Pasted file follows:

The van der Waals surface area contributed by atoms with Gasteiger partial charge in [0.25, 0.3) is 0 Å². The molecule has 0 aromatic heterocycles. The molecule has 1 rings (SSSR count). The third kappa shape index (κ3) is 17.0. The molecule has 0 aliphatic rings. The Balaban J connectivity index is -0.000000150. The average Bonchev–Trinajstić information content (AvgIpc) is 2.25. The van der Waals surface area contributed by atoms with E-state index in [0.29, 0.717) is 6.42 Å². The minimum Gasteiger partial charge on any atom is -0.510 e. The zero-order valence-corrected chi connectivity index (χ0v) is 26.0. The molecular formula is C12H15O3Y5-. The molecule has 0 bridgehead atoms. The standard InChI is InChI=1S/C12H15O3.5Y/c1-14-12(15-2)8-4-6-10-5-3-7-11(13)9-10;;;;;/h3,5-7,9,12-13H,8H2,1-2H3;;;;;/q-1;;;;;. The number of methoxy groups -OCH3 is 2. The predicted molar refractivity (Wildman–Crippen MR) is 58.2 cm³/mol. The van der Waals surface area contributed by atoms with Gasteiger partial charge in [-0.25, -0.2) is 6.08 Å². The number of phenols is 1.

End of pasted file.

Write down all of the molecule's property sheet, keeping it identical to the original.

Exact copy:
The van der Waals surface area contributed by atoms with Gasteiger partial charge in [0.25, 0.3) is 0 Å². The molecule has 0 aromatic heterocycles. The molecule has 1 rings (SSSR count). The third kappa shape index (κ3) is 17.0. The molecule has 0 aliphatic rings. The Balaban J connectivity index is -0.000000150. The average Bonchev–Trinajstić information content (AvgIpc) is 2.25. The van der Waals surface area contributed by atoms with E-state index in [0.29, 0.717) is 6.42 Å². The minimum Gasteiger partial charge on any atom is -0.510 e. The zero-order valence-corrected chi connectivity index (χ0v) is 26.0. The molecular formula is C12H15O3Y5-. The molecule has 0 bridgehead atoms. The standard InChI is InChI=1S/C12H15O3.5Y/c1-14-12(15-2)8-4-6-10-5-3-7-11(13)9-10;;;;;/h3,5-7,9,12-13H,8H2,1-2H3;;;;;/q-1;;;;;. The number of methoxy groups -OCH3 is 2. The predicted molar refractivity (Wildman–Crippen MR) is 58.2 cm³/mol. The van der Waals surface area contributed by atoms with Gasteiger partial charge in [-0.25, -0.2) is 6.08 Å². The number of phenols is 1.